Alarmed over the rising deaths from suspected encephalitis in Bihar, All India Institute of Medical Sciences-Patna has initiated a move to control the disease, an official said Tuesday. The toll from suspected Acute Encephalitis Syndrome (AES) has risen to 108 with 16 more children dying in the last 24 hours, as it spread to new districts.
Meanwhile, union Food and Public Distribution Minister Ram Vilas Paswan demanded Rs.10 lakh compensation be given to each victim’s family. He said he will request the centre to declare outbreak of the disease as an epidemic.
‘The toll has crossed 104 in Muzaffarpur alone while two children each died in Gaya and Patna,’ a health official said. ‘We have joined hands with Patna-based Rudr Welfare Trust to create awareness as a preventive measure to control the disease,’ AIIMS-Patna director G.K. Singh said.
He told IANS here AIIMS-Patna will distribute 100,000 hand bills and 100,000 posters in AES-affected areas to ensure people understand the risk and danger associated with the disease. ‘The outbreak of this disease can be controlled by creating awareness in the affected areas in Muzaffarpur and its neighbouring districts,’ he said.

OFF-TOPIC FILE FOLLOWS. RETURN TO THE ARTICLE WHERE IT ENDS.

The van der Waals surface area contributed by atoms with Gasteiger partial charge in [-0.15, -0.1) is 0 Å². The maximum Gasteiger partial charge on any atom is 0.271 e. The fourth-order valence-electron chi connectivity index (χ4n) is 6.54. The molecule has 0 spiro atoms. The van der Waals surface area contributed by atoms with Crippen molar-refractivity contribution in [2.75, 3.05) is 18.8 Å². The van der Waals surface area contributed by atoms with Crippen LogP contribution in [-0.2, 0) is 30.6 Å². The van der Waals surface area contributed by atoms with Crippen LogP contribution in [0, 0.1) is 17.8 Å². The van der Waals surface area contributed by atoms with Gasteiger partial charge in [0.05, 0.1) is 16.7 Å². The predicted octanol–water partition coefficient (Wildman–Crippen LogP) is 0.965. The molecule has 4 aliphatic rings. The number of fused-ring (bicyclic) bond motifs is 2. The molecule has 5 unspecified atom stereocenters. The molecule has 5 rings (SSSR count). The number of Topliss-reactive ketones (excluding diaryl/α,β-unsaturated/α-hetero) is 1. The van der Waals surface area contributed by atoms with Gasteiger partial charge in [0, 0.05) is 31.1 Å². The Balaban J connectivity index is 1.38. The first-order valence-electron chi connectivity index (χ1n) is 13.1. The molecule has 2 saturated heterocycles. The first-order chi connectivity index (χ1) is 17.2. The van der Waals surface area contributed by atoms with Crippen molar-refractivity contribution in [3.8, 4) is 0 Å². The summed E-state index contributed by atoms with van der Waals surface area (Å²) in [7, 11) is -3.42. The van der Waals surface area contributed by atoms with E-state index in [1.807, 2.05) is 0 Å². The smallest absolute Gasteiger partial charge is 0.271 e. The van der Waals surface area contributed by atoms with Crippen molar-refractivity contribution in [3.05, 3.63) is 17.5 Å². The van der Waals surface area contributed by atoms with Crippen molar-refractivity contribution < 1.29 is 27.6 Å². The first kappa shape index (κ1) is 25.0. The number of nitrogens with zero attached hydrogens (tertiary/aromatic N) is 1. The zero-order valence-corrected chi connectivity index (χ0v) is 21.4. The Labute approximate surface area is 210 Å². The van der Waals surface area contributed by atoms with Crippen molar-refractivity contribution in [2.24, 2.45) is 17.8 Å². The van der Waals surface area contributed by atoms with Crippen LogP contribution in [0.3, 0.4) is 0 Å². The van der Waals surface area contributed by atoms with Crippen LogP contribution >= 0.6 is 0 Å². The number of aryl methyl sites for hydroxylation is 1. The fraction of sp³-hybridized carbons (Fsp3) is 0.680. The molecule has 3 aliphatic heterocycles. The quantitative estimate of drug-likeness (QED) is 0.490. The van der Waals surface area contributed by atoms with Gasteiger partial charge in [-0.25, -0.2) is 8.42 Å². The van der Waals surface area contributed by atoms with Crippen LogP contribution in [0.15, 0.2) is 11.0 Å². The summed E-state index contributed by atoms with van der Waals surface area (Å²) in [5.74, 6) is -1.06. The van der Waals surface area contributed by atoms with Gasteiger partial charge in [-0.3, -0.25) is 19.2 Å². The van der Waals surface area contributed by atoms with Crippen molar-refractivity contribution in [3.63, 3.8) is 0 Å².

Bihar Chief Minister Jitan Ram Manjhi, while talking to media persons here, expressed his unhappiness over the inadequate support from the centre to the state government in tiding over the health crisis. ‘I am sorry to say that central government is yet to provide adequate help to us despite repeated requests made by the state government,’ Manjhi said.
The disease, limited to Muzaffarpur district till last week, has now spread to other districts with AES cases being reported from Vaishali, Samastipur, Sheohar, East Champaran, Sitamarhi, Begusarai, Gaya and Patna.
Muzaffarpur civil surgeon Gayan Bhusan said the number of children showing AES-like symptoms has crossed 360 mark this year.
‘Likely rain Wednesday will provide relief to the children suffering from the disease and help to suppress the virus causing it,’ he said. Children are dying as medical experts and government officials have failed to control the deadly disease. Bhusan admitted AES virus is still unkonwn.
‘We are relying on symptomatic treatment to save lives,’ he said.
According to doctors, the AES is a severe case of encephalitis characterised by inflammation of the brain. Mosquitoes transmit the infection, causing high fever among the children.
Early this year, the state government launched a special vaccination drive to cover hundreds of thousands of children against encephalitis.
Suspected AES-related deaths of children were first reported in 1995 in Muzaffarpur. But neither experts from abroad nor from different medical institutes of the country have visited or collected samples to study the cause of deaths in over a decade, thereby failing to identify the virus till date.